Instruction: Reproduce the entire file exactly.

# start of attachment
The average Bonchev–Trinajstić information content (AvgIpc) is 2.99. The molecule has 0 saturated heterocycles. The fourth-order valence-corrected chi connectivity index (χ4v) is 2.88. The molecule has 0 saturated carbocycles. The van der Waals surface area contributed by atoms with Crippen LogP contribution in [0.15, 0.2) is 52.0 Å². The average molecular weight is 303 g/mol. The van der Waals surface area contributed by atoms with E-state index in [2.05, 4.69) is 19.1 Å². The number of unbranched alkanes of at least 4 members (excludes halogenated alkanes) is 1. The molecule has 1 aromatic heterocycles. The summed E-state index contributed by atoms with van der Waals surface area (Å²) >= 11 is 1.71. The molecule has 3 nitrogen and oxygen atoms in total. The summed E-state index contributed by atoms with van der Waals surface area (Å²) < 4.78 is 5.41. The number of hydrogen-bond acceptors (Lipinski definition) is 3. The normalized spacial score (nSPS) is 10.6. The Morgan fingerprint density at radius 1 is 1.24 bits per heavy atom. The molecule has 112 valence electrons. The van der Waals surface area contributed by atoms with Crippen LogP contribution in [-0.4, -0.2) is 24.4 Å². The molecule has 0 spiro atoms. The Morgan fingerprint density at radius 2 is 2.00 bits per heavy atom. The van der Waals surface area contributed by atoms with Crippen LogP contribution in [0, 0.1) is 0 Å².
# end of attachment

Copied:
The average Bonchev–Trinajstić information content (AvgIpc) is 2.99. The molecule has 0 saturated heterocycles. The fourth-order valence-corrected chi connectivity index (χ4v) is 2.88. The molecule has 0 saturated carbocycles. The van der Waals surface area contributed by atoms with Crippen LogP contribution in [0.15, 0.2) is 52.0 Å². The average molecular weight is 303 g/mol. The van der Waals surface area contributed by atoms with E-state index in [2.05, 4.69) is 19.1 Å². The number of unbranched alkanes of at least 4 members (excludes halogenated alkanes) is 1. The molecule has 1 aromatic heterocycles. The summed E-state index contributed by atoms with van der Waals surface area (Å²) >= 11 is 1.71. The molecule has 3 nitrogen and oxygen atoms in total. The summed E-state index contributed by atoms with van der Waals surface area (Å²) < 4.78 is 5.41. The number of hydrogen-bond acceptors (Lipinski definition) is 3. The normalized spacial score (nSPS) is 10.6. The Morgan fingerprint density at radius 1 is 1.24 bits per heavy atom. The molecule has 112 valence electrons. The van der Waals surface area contributed by atoms with Crippen LogP contribution in [-0.4, -0.2) is 24.4 Å². The molecule has 0 spiro atoms. The Morgan fingerprint density at radius 2 is 2.00 bits per heavy atom. The van der Waals surface area contributed by atoms with Crippen LogP contribution in [0, 0.1) is 0 Å².